There is a trap here, that seems to come up from time to time. Someone will look at text programming languages and say "This is cryptic and not self documenting!  I don't know what the inputs or outputs are, without delving into arcane documentation! We can do better!"  So they go and break everything down into small pieces that they can represent in small GUI windows where all the inputs and outputs are visually represented and obvious. You can hover over them to see pop-up windows explaining the them. Connections between parts are obvious. It's like making flow charts to document your program, but they actually run. The wonder of this visual paradigm is obvious with rather small demos that look gorgeous.  But no complex demos. Because that's all that'll fit on the screen. Every bit of it takes up massive amounts of screen real-estate. If complex demos exist, you have to zoom out to illegibility, then scroll about, then zoom back in.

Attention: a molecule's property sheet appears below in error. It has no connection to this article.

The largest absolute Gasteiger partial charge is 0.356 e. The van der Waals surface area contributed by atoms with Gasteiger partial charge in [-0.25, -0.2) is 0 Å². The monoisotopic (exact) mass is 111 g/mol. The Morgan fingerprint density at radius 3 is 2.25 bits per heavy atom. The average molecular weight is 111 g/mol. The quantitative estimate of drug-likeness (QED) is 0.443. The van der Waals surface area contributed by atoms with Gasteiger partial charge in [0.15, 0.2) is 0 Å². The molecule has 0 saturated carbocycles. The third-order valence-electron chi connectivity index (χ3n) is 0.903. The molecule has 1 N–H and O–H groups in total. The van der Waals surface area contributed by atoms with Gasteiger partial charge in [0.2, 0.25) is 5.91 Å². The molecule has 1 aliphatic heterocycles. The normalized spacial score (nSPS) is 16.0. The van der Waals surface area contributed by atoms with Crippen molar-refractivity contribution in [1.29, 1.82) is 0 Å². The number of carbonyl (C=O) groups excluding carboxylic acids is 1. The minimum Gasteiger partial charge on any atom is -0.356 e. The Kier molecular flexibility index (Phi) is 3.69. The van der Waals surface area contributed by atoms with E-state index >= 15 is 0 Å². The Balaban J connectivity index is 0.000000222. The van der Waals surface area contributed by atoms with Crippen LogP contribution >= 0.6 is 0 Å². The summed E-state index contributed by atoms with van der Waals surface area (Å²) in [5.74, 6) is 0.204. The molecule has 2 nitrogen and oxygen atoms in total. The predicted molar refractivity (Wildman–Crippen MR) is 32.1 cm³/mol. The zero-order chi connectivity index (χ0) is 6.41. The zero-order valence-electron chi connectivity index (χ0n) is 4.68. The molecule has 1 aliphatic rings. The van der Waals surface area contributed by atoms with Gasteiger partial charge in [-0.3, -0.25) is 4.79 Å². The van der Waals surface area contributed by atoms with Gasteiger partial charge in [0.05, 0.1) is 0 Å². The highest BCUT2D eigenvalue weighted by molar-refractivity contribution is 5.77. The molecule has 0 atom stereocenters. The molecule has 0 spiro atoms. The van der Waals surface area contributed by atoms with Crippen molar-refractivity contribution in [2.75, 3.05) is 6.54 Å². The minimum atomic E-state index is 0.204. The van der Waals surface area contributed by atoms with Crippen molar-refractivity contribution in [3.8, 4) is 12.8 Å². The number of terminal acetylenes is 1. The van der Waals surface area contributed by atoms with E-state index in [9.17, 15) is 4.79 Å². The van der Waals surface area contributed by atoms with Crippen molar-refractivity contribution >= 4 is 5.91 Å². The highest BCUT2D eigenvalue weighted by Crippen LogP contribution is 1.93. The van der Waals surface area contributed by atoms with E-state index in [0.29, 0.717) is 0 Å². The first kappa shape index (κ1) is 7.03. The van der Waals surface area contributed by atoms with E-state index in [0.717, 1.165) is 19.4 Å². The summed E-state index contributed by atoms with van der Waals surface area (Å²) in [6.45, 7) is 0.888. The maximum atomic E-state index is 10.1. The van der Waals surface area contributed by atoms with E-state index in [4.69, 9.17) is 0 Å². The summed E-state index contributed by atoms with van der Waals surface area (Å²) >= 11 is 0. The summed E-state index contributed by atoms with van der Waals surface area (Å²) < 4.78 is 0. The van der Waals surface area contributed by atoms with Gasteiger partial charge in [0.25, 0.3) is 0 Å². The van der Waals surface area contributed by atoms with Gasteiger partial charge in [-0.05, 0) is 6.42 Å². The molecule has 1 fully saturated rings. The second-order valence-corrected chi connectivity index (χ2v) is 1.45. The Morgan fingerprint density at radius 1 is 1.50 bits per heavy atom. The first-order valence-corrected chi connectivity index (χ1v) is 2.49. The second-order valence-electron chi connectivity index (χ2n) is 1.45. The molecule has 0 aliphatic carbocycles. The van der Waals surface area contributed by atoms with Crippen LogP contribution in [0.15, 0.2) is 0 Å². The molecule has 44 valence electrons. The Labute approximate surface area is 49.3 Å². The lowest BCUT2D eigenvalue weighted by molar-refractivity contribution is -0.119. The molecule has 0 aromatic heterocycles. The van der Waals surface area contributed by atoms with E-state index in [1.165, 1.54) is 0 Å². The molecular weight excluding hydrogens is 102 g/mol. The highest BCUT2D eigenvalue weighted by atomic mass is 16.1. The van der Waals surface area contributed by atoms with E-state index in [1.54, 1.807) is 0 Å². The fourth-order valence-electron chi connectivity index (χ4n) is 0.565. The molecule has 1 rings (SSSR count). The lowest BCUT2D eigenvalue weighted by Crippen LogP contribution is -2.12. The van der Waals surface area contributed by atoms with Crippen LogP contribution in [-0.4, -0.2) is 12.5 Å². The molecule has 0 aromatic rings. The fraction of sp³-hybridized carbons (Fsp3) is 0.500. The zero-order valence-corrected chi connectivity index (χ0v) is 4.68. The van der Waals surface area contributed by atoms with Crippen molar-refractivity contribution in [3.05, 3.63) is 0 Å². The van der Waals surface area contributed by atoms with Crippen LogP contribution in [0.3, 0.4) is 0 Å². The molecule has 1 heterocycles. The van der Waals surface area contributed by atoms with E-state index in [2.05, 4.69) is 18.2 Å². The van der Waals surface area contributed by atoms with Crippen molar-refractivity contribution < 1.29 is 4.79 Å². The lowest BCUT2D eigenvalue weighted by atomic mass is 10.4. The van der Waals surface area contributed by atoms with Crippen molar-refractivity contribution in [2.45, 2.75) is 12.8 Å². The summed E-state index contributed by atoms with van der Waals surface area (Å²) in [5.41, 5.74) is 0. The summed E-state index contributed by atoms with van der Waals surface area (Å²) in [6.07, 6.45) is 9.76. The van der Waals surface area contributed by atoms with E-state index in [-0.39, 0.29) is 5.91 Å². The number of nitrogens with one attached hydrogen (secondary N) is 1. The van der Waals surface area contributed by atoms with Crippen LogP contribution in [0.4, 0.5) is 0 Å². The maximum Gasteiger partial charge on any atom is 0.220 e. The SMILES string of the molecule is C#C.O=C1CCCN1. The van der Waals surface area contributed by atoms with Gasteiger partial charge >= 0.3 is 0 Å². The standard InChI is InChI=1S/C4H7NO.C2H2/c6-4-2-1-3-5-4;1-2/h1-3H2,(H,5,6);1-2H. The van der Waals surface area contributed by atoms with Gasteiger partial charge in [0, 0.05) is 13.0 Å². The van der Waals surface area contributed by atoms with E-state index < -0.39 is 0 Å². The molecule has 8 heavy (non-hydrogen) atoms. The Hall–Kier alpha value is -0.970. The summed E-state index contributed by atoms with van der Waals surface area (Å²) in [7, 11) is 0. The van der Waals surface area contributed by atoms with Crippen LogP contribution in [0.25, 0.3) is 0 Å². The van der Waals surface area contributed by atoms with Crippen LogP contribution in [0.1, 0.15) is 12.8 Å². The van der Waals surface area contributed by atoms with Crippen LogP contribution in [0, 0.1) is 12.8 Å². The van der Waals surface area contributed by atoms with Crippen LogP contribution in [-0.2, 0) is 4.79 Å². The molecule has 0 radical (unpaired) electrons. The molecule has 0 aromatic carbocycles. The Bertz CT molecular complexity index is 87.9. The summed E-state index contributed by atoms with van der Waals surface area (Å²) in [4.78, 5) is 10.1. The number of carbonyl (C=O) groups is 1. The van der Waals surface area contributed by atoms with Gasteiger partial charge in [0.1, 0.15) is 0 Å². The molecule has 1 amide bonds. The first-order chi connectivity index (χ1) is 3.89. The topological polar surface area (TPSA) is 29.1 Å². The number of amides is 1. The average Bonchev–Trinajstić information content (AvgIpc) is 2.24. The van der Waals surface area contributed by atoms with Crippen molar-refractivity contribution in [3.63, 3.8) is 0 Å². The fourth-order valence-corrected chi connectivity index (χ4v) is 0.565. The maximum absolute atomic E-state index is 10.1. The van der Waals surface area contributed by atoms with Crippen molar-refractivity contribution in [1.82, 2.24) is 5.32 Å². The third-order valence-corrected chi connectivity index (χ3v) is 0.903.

To specify the number `20`, takes up 300x45 pixels, including the connector linking it to the next node. The actual number itself is about 15x15 pixels on the screen, including spacing around the digits. That is a density difference factor of 60 times. Let's not even get into nodes for add and subtract.